Carol Berkin clearly states her thesis in the introduction of Revolutionary Mothers. â€Å"Despite the absence of radical changes in gender ideology and gender roles for most women, the Revolution did lend legitimacy to new ideas about women’s capacities and their proper roles†. (Berkin 2005) In two thousand and fourteen it is questionable about how clearly women’s roles have changed especially in the areas of economics and politics at least it is obvious that the revolution did not bring equality. Legal status has changed. Of course, educational opportunities have expanded greatly; however, it often appears the more things change the more they stay the same. Even our popular vernacular demonstrates an entrenched gender inequality. â€Å"You throw like a girl† reveals poor physical performance. To concretely state subordination a person need only to make another their â€Å"bitch†. Female autonomy is usually used to denote weakness. While women now have the right to vote it is interesting that in the US Senate only 20 of the 100 senators are female. Look to Fortune 500 CEO’s and you will find only 24 female CEO’s. (Fairchild 2014) It is standard knowledge that while women are legally entitled to their wages they make 82 cents to the dollar of a male’s wages and even lower percentages for women of color. (US Department of Labor 2014) As a result of the Revolution, changes occurred. â€Å"While all those who debated the woman question agreed on the intellectual and moral equality of the sexes, few believed that the two sexed should  employ their abilities in the same arenas.† (Berkin 2005) If this is true of 1781, it is true of 2014 as well. Gender roles still ensure women are not equal social, economic, and political participants in the US. Clearly, women could not have demanded emancipation at the conclusion of the Revolution principally because of strict gender roles on the 1700’s. Yet to assume women did not contemplate greater political, economic, and social equality because of gender roles would relegate them to inferior intellect and place Victorian ideology onto them in 2014. Women questioned their position as any other individual even though they did not collectively seek radical change. Berkin makes a strong case steeped with evidence about an independent political conscience emerging. Feme covert was the status 18th century women found themselves in upon marriage. This status meant her legal personhood disappeared with marriage as she was assumed by her husband as a dependent. Berkin begins her argument with the role of women at the time of the American Revolution. Women could assume new responsibilities because of her helpmate responsibilities without seeing those responsibilities in light of a desire to change her status. However, more than that was occurring. â€Å"†¦across the colonies, women and girls developed concerns outside the private world of the family and began to ‘think nationly’.† (ibid, 11) Largely because of women’s roles in the process of boycotting goods, women utilized political power. Women became critical participants in the opposition to Britain. Gender could not stop the obvious question of what would be the meaning of the demanded changes. Purchasing power was used as an effective tool and the humanitiy that pushed women into participation must have also generated questions as to what ch anges would occure because of these protest. Gender roles might have inhibited the action of demanding change but it didn’t stop the question from beign raised. Being loving or even just obedient partners might explain their involvement but it could not surpress the natural inclienation of asking questions of why. The Edenton Resolves profess that although women owed obedience to their husbands their behavior was also for personal reasons, â€Å"Yet they also declared that it was the duty they owed to themselves.† (ibid, 22) Loyality and gender roles would impact female actions and motivations. â€Å"Catherine Schuyler, wife of the American general Philip Schuyler, tossed flaming torches on her fields of wheat rather than  see it used to feed General John Burgoyne’s invading army.† (ibid, 41) Still primal motivations of survival and self interst would dominate motivation. â€Å"The whole world appeared to me as a theatre, where nothing was acted buy cruelty, bloodshed, and oppression; where neither age nor sex escaped the horrors of injustice and violence; where lives and property of the innocent and inoffensive were in continual danger, and the lawless power ranged at large.† (idib, 36) Survival motivated. Whether refering to camp followers or Generals wives, self interest moved human action. The Baroness von Riedessel, Martha Washington, or Caty Greene were all tied to their husbands and their success. Their decision to follow their husbands and face the challenges facing soldiers on the front lines with a definite grace related to their own futures and status as much as their husbands and each of these women would have known that fact. Surely loyality and affection played a role in their behavior, but not necessarily many more that self interest. Nathaneal Greene instructs his wife on her options during his absence, â€Å"She chose neither of his suggestions.† (ibid, 78) Instead she made her own choice on her own interest. Self interest were linked to an emerging independent conscience. Grace Galloway exposes this point. When her loyalist husband left her in Philadelphia she found herself in dire straits. Even when the government confiscated her property, she worked to retain economic rights. â€Å"Grace did not surrender quietly. Throughout 1778, her journal entries show her determined attempts to separate and recover her dowry property from the rest of her husband’s property.† (ibid, 94) Female political conscience was also demonstrated by the shift in legal verbage. â€Å"Thus statutes defining treason began to speak of ‘persons’ rather than mne, of ‘he and she’ rathen than ‘he’ alonge.† (ibid, 100) These â€Å"†¦independent political choices† (ibid, 100) could be looked at as wifely duties but the law saw otherwise. Native America women also had to weigh self interest in dete rmining the best course of action and the wisest ally in the American Revolution. Gender roles among some Natives were quite different than most European gender roles. So a natural inability to compromise became extremely strained. â€Å"For those steeped in the English traditions of subordination of women, women’s councils and women warriors were a radical crossing of gender lines†¦There are few records of Indian women’s view of English colonial society. Those that exist suggest amazement at the female  dependency and exclusion from political life that marked a culture that was as alien to them as theirs was to the English.† (ibid, 109) Molly Bryant’s loyalty to Britain marked her belief in protecting her self-interest. â€Å"She believed her political commitment to the Crown honored her husband’s memory and, most importantly, served the best interest of her Mohawk kinsmen and women.† (ibid, 112) For her entire life she worked as a political leader attempting to secure lands and rights for her people. Several other female Native leaders worked to secure Native interest. The American Revolution would greatly limit the voice of Native people and particularly Nativ e women but many Natives had a definite political conscience which they voiced loudly and often. Gender norms did not stop African Americans women from questioning the ideas of liberty promoted in the American Revolution. Likewise, the self-interest of the British crown encouraged them to court African Americans for support as Dunmore’s Ethiopian Regiment attest. The chaos of the war offered opportunities for freedom and many sought refuge behind British lines. Usually these opportunities did not lend themselves to freedom with many Africans sold to the West Indies, yet the vast number and movement of Africans show the ability to work towards their own benefit and the ability to think politically. Berkin uses primary sources to lay out her claims including newspapers, letters, and diaries. Relying heavily on the work of Elizabeth Ellet’s Women and the American Revolution, her work was influenced by the gender roles of the 1840’s and 1850’s. The Cult of Womanhood cloud the political conscience of Revolutionary women but even so that voice questions personal sovereignty. At times Berkin seems superficial in her arguments; still she argues that change did occur with the American Revolution. There was no great revolution for women’s economic, political, and social equality. John Adams states, â€Å"We are obliged to g o fair, and softly, and in Practice We are the subjects. We have only the Name of Masters, and rather than give up this, which would completely subject Us to the Despotism of the Petticoats, I hope General Washington and all our brave Heroes would fight.† (ibid, 158) Even so the women’s debate did cause pause. â€Å"Reason rules, in every one, the same. No Right, has Man, his Equals to control, Since, all agree, There is no Sex in soul.† (ibid, 151) â€Å"Women’s participation in the war had given concrete, empirical evidence of their ability to think rationally and make ethical  judgments.† (ibid, 152) Carol Berkin uses both famous and obscure women. She looks at patriots and loyalistis, trulls and General’s wives, Native Americans, African Americans, and spies. The idea of Revolutionary mothers who would train the upcoming generations of Republican citizens guaranteed changes in women’s education but at the expense of extensions of rights for women. Yet changes in education would give voice to festering ideas. In spite of this revolution, political conscience began to develop. Suffrage was eventually won but not as an extension of the Revolution. Gender roles of 2014 still create a definite imbalance in society politically, economically, and socially. Women function, work, raise families, display citizenship, pay their bills, and interact within their communities within continued gender restrictions. Because we do not protest or demand immediate resolution does not mean we do not think about, contemplate these inequities. How could Abigail Adams prompt John Adams to â€Å"Remember the Ladies† if she did not have a conscience about the injustice of property and legal status of women? Berkin, Carol. Revolutionary Mothers Women in the Struggle for America’s Independence. New York: Vintage Books, 2005. Fairchild, Caroline. Fortune. July 8, 2014. (accessed November 8, 2014). US Department of Labor. Bureau of Labor Statistics. October 24, 2014. (accessed November 8, 2014).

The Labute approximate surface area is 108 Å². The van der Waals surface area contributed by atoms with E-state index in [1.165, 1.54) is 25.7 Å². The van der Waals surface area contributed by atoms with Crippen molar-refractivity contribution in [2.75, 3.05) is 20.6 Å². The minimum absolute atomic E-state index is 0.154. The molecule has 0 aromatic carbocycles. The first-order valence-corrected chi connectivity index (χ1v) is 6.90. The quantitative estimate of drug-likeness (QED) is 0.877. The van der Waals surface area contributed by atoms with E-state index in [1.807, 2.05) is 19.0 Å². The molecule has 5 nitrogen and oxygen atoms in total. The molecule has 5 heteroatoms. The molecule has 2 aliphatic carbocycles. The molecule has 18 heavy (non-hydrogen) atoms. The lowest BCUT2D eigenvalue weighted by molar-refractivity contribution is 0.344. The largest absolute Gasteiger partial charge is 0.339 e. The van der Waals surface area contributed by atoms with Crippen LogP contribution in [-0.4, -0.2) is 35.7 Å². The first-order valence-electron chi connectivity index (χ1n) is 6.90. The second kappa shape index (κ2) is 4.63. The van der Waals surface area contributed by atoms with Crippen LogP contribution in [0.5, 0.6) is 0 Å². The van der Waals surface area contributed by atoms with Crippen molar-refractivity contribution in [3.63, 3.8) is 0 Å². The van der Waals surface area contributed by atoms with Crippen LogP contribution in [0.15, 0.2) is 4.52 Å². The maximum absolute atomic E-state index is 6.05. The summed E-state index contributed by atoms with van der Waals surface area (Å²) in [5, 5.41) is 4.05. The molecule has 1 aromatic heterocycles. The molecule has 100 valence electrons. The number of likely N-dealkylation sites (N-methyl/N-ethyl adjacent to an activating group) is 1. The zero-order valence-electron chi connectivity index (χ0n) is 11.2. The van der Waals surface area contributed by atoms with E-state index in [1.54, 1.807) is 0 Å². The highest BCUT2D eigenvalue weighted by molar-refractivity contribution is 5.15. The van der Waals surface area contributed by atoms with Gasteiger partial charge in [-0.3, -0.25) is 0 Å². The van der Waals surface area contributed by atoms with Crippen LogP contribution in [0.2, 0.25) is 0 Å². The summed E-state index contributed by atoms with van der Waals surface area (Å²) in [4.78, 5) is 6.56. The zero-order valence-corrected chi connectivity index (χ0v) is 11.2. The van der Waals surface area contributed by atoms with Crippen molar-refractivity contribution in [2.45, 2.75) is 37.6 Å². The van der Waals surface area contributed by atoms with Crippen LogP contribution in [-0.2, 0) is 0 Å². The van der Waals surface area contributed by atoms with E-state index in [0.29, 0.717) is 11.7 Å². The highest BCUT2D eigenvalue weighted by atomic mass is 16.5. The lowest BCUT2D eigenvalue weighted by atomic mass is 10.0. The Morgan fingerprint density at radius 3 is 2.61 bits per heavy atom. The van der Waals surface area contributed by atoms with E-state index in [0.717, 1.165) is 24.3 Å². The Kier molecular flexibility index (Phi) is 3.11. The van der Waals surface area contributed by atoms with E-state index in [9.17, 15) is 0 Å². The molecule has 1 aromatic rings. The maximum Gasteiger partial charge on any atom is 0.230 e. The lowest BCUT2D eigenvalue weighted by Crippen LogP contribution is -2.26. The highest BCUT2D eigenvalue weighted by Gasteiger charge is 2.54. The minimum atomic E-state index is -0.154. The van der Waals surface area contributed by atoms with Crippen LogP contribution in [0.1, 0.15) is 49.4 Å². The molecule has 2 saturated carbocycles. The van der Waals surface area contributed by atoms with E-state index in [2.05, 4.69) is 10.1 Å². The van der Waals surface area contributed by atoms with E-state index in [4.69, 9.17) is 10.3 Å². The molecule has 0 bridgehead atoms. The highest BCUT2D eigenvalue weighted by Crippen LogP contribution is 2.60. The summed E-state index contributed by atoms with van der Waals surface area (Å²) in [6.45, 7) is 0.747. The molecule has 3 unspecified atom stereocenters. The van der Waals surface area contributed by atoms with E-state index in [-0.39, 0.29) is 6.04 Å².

Sunday, January 5, 2020